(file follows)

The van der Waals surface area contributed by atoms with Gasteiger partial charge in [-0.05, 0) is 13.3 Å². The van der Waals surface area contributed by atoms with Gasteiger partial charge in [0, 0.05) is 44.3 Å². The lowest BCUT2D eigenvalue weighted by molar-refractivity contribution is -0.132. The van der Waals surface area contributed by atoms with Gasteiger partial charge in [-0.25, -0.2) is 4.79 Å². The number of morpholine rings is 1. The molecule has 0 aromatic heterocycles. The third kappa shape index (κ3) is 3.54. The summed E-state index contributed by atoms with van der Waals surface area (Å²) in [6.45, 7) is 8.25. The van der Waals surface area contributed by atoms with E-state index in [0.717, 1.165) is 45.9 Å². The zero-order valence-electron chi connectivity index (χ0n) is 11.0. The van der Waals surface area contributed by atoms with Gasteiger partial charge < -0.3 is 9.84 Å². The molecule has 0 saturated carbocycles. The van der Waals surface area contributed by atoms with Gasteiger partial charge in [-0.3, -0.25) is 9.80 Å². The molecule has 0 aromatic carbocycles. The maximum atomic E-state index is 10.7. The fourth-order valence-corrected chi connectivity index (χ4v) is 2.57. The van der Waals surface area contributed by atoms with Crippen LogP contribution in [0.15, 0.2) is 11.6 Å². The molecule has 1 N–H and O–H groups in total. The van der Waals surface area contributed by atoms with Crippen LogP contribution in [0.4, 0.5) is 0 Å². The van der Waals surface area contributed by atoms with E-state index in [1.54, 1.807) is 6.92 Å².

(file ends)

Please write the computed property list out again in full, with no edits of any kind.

The van der Waals surface area contributed by atoms with Gasteiger partial charge in [-0.05, 0) is 13.3 Å². The van der Waals surface area contributed by atoms with Gasteiger partial charge in [0, 0.05) is 44.3 Å². The lowest BCUT2D eigenvalue weighted by molar-refractivity contribution is -0.132. The van der Waals surface area contributed by atoms with Gasteiger partial charge in [-0.25, -0.2) is 4.79 Å². The number of morpholine rings is 1. The molecule has 0 aromatic heterocycles. The third kappa shape index (κ3) is 3.54. The summed E-state index contributed by atoms with van der Waals surface area (Å²) in [6.45, 7) is 8.25. The van der Waals surface area contributed by atoms with E-state index in [0.717, 1.165) is 45.9 Å². The zero-order valence-electron chi connectivity index (χ0n) is 11.0. The van der Waals surface area contributed by atoms with Gasteiger partial charge < -0.3 is 9.84 Å². The molecule has 0 saturated carbocycles. The van der Waals surface area contributed by atoms with Gasteiger partial charge in [-0.3, -0.25) is 9.80 Å². The molecule has 0 aromatic carbocycles. The maximum atomic E-state index is 10.7. The fourth-order valence-corrected chi connectivity index (χ4v) is 2.57. The van der Waals surface area contributed by atoms with Crippen LogP contribution in [0.15, 0.2) is 11.6 Å². The molecule has 1 N–H and O–H groups in total. The van der Waals surface area contributed by atoms with Crippen LogP contribution in [0.4, 0.5) is 0 Å². The van der Waals surface area contributed by atoms with E-state index in [1.54, 1.807) is 6.92 Å².